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Properties and data of the isotope 232Th.


Thorium-232 is the radioisotope of the element Thorium, whose atomic nucleus has 142 neutrons in addition to the element-specific 90 protons, resulting in a mass number of 232.

See also: list of Thorium isotopes.


General data

Name of the isotope:Thorium-232; Th-232Symbol:232ThMass number A:232Atomic number Z:90 (= number of protons)Neutrons N:142Isotopic mass:232.03806(2) u (atomic weight of Thorium-232)Nuclide mass:231.9886942 u (calculated nuclear mass without electrons)Mass excess:35.45266 MeVMass defect:1.896610952 u (per nucleus)Nuclear binding energy:1766.68172212 MeV (per nucleus)
7.61500742 MeV (average binding energy per nucleon)
Separation energy:SN = 6.4404(11) MeV (first neutron)
SP = 7.605(13) MeV (first proton)
Cross section:σ(n.γ) = 7.37(4) barn (thermal neutron capture cross-section)
σ(n.f) = 3 μb (gap cross-section)
σ(n.α) < 1 μb
Half-life:1.40(1) × 1010 aDecay constant λ:1.569968064977 × 10-18 s-1Spin and parity:0+Charge radius:5.7848(124) femtometer fmYear of discovery:1898


Radioactive Decay

Half-life T½ = 1.40(1) × 1010 a respectively 4.41504 × 1017 seconds s.

Decay modeDaughterProbabilityDecay energyγ energy
α228Ra> 99 %4,0816(14) MeV
SFdiv<< 1 %


Thorium Series


Parent Nuclides

Direct parent isotopes are: 236U, 232Ac, 232Pa.



Thorium-232 is the only primordial isotope of thorium and effectively makes up all natural thorium; other thorium isotopes occur only in traces as relatively short-lived decay products of uranium and thorium. Some minerals that contain the thorium isotope in very small amounts are apatite, sphene, zircon, allanite, monazite, pyrochlore, thorite, and xenotime.

Comparison of the natural Thorium isotopes including isotopic abundance (proportion of the isotope mixture):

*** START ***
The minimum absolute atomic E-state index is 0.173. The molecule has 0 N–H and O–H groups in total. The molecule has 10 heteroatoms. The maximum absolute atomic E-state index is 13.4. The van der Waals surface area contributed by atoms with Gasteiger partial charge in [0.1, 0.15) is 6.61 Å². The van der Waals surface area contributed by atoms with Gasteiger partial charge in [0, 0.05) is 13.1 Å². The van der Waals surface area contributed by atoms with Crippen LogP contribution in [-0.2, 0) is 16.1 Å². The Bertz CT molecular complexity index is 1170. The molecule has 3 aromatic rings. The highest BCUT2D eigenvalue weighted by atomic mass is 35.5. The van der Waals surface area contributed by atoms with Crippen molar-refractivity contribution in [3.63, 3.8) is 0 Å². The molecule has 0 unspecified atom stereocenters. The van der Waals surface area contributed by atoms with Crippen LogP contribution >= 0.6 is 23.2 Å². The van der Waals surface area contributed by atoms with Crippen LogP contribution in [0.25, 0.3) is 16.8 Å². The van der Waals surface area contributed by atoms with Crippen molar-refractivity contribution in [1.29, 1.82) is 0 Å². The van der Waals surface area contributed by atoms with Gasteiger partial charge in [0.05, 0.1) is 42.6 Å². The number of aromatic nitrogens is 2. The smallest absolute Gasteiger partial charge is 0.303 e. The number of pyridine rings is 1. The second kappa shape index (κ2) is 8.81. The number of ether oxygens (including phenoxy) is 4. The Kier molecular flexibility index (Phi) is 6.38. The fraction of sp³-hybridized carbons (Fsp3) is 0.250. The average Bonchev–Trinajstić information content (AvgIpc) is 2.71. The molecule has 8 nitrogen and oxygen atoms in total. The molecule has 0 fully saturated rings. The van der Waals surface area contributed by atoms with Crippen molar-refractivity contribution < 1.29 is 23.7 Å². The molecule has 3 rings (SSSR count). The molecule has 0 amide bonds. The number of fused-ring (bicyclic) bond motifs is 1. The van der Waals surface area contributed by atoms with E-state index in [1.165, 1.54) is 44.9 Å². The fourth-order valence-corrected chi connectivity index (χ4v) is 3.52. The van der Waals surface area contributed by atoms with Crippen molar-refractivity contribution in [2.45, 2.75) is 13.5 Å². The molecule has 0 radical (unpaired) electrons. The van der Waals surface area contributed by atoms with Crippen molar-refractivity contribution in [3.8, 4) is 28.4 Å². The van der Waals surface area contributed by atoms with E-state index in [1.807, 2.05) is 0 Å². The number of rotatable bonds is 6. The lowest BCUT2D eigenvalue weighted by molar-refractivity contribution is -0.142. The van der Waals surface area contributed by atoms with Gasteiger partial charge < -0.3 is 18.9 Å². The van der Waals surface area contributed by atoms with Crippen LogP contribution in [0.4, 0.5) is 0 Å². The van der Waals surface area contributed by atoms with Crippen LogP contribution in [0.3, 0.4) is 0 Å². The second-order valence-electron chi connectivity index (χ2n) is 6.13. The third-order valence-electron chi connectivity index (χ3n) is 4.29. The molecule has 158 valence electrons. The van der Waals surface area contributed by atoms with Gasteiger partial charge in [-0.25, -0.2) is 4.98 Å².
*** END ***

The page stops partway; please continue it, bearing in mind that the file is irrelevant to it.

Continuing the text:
Atomic Mass maQuantityHalf-lifeSpin
Isotopic mixture
232,0377 u100 %
Isotope 230Th230,03313(2) u0,02(2) %7.54(3) × 104 a0+
Isotope 232Th232,03806(2) u99,98(2) %1.40(1) × 1010 a0+



Thorium-232, which is more abundant in nature than uranium, is used to artificially produce fissile Uranium-233. Th-232 is able to absorb neutrons and thus transmute them into U-233. The isotope is at the forefront of the uranium-thorium fuel cycle.

Concerns about the limits of the world's available uranium resources initially sparked interest in the thorium fuel cycle. It was envisaged that when uranium reserves were depleted, thorium could be used to produce it. However, uranium was relatively abundant in most countries ... and research into the thorium fuel cycle quickly waned. A notable exception was India's three-stage nuclear energy program. In the 21st century, thorium's potential to improve proliferation resistance and decay characteristics led to renewed interest in the thorium-based nuclear fuel cycle [1].

Th and U isotopes are technical products and parameters that need to be determined analytically in areas such as environmental monitoring or nuclear emergencies. A research group led by Youyi Ni et al. reports on a newer analytical method for the simultaneous determination of these radioactive nuclides in different types of real water samples with good practicability at the same time [2].


Radiation Protection

The German Radiation Protection Ordinance, for example, specifies the following limit values for the isotope Thorium-232 (exemption limits, clearance values and other values as a radioactive or highly radioactive source of radiation (HASS)):

Isotope:Th-232Exemption level:104 BqExemption level per gram:10 Bq/g
Unrestricted handling of solids and liquids.
Surface contamination:0,1 Bq cm-2Half-life:1.4 × 1010 a


Isotones and Isobars

The following table shows the atomic nuclei that are isotonic (same neutron number N = 142) and isobaric (same nucleon number A = 232) with Thorium-232. Naturally occurring isotopes are marked in green; light green = naturally occurring radionuclides.


OZIsotone N = 142Isobar A = 232


External data and identifiers

CAS:7440-29-1PubChem:ID 23960Adopted Levels, Gammas:NuDat 232Th


Literature and References

[1] - Uguru Edwin Humphrey, Mayeen Uddin Khandaker:
Viability of thorium-based nuclear fuel cycle for the next generation nuclear reactor: Issues and prospects.
In: Renewable and Sustainable Energy Reviews, (2018), DOI 10.1016/j.rser.2018.08.019.

[2] - Youyi Ni, Wenting Bu, Xiaotong Ding et al.:
Automated method for concurrent determination of thorium (230Th, 232Th) and uranium (234U, 235U, 238U) isotopes in water matrices with ICP-MS/MS.
In: Journal of Analytical Atomic Spectrometry, (2022), DOI 10.1039/D1JA00450F.


Category: Isotopes

Last update: 26.11.2022

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